A hero named Kvothe, now living under an assumed name as the humble proprietor of an inn, recounts his transformation from a magically gifted young man into the most notorious wizard, musician, thief, and assassin in his world. Reprint.
  • Votes: 8

    The Secret History

    by Donna Tartt

    A transfer student from a small town in California, Richard Papen is determined to affect the ways of his Hampden College peers, and he begins his intense studies under the tutelage of eccentric Julian Morrow. BOMC & QPB Alt. Tour.
  • Votes: 8

    House of Leaves

    by Mark Z. Danielewski

    A family relocates to a small house on Ash Tree Lane and discovers that the inside of their new home seems to be without boundaries
  • Votes: 8

    Annihilation

    by Jeff VanderMeer

    Describes the 12th expedition to “Area X,” a region cut off from the continent for decades, by a group of intrepid women scientists who try to ignore the high mortality rates of those on the previous 11 missions. Original. 75,000 first printing.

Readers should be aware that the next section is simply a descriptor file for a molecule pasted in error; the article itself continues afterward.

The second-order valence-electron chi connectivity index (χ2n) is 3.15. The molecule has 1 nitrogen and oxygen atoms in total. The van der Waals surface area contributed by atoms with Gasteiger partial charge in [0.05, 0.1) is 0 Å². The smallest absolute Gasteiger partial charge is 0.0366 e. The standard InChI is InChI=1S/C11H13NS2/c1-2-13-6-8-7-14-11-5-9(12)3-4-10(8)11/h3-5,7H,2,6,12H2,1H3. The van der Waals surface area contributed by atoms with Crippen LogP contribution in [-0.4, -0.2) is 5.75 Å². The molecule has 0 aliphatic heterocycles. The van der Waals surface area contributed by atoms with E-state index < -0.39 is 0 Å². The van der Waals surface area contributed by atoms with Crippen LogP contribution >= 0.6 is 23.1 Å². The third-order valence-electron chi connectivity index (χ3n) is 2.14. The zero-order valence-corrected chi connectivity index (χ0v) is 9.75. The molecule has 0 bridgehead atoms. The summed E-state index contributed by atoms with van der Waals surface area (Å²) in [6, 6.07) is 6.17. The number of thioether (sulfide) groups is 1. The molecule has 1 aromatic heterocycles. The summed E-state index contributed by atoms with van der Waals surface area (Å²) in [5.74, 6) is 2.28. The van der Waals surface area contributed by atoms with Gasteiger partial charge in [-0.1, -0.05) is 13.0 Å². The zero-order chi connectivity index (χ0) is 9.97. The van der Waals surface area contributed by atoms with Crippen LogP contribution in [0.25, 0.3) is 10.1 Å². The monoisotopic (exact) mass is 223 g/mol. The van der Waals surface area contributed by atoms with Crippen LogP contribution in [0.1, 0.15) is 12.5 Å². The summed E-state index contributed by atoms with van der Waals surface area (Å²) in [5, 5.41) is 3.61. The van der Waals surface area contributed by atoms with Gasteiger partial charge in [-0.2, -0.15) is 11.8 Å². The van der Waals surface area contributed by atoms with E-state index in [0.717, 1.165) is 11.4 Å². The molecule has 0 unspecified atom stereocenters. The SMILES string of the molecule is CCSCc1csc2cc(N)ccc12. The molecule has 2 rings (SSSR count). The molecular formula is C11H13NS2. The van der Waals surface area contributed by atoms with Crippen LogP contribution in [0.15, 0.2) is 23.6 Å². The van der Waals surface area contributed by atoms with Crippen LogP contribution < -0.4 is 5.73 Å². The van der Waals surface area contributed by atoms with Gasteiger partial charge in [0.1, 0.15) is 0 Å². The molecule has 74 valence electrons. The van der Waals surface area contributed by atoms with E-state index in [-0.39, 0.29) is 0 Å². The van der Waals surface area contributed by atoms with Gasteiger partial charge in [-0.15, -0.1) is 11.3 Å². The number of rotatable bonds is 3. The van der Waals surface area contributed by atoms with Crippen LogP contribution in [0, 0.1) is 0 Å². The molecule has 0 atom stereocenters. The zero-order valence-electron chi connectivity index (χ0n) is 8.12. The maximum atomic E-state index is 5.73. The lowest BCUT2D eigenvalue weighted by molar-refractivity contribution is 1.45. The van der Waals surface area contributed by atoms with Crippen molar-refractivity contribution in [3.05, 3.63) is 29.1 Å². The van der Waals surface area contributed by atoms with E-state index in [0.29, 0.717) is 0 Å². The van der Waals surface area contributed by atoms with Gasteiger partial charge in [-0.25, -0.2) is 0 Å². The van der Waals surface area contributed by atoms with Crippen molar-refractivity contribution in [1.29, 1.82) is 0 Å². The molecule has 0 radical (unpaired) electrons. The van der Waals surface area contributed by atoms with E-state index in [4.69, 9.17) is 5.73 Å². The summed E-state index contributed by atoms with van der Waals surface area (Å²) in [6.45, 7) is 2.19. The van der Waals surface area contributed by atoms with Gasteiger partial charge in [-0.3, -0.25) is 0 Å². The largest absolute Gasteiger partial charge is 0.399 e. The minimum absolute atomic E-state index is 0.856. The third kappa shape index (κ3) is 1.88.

• Votes: 6

    Westlake Soul

    by Rio Youers

    "All superheroes get their powers from somewhere. A radioactive spider bite. A science experiment gone awry. I got mine from a surfing accident in Tofino. The ultimate wipeout. I woke up with the most powerful mind on the planet, but a body like a wet paper bag . . ." Meet Westlake Soul, a twenty-three-year-old former surfing champion. A loving son and brother. But if you think he’s just a regular dude, think again; Westlake is in a permanent vegetative state. He can’t move, has no response to stimuli, and can only communicate with Hub, the faithful family dog. And like all superheroes, Westlake has an archenemy: Dr. Quietus—a nightmarish embodiment of Death itself. Westlake dreams of a normal life—of surfing and loving again. But time is running out; Dr. Quietus is getting closer, and stronger. Can Westlake use his superbrain to recover . . . to slip his enemy’s cold embrace before it’s too late?
  • Votes: 6

    Greenwood

    by Michael Christie

  • Votes: 6

    A Head Full of Ghosts

    by Paul Tremblay

    The lives of the Barretts, a suburban New England family, are torn apart when fourteen-year-old Marjorie begins to display signs of acute schizophrenia. To her parents' despair, the doctors are unable to halt Marjorie's descent into madness. As their stable home devolves into a house of horrors, they reluctantly turn to a local Catholic priest for help, and soon find themselves the unwitting stars of The Possession, a hit reality television show.